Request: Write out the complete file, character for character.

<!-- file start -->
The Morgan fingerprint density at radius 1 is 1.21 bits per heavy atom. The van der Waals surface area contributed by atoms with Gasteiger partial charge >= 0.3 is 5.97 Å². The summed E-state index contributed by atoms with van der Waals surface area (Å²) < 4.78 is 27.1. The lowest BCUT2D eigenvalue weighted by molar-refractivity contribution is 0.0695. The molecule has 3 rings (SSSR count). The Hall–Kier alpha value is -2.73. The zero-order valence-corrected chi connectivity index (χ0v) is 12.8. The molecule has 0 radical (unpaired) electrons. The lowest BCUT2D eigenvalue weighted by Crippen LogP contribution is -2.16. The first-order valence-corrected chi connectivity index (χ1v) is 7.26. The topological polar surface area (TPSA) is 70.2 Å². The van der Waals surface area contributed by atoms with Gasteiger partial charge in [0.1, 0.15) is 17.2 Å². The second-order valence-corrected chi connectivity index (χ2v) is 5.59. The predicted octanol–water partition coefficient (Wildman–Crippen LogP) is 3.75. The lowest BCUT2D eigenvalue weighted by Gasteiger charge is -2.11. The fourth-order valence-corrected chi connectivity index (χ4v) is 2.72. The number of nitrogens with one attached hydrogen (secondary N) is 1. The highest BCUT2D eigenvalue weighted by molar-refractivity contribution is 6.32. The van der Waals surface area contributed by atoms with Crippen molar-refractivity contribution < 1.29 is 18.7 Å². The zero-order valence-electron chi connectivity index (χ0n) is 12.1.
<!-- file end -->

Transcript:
The Morgan fingerprint density at radius 1 is 1.21 bits per heavy atom. The van der Waals surface area contributed by atoms with Gasteiger partial charge >= 0.3 is 5.97 Å². The summed E-state index contributed by atoms with van der Waals surface area (Å²) < 4.78 is 27.1. The lowest BCUT2D eigenvalue weighted by molar-refractivity contribution is 0.0695. The molecule has 3 rings (SSSR count). The Hall–Kier alpha value is -2.73. The zero-order valence-corrected chi connectivity index (χ0v) is 12.8. The molecule has 0 radical (unpaired) electrons. The lowest BCUT2D eigenvalue weighted by Crippen LogP contribution is -2.16. The first-order valence-corrected chi connectivity index (χ1v) is 7.26. The topological polar surface area (TPSA) is 70.2 Å². The van der Waals surface area contributed by atoms with Gasteiger partial charge in [0.1, 0.15) is 17.2 Å². The second-order valence-corrected chi connectivity index (χ2v) is 5.59. The predicted octanol–water partition coefficient (Wildman–Crippen LogP) is 3.75. The lowest BCUT2D eigenvalue weighted by Gasteiger charge is -2.11. The fourth-order valence-corrected chi connectivity index (χ4v) is 2.72. The number of nitrogens with one attached hydrogen (secondary N) is 1. The highest BCUT2D eigenvalue weighted by molar-refractivity contribution is 6.32. The van der Waals surface area contributed by atoms with Crippen molar-refractivity contribution < 1.29 is 18.7 Å². The zero-order valence-electron chi connectivity index (χ0n) is 12.1.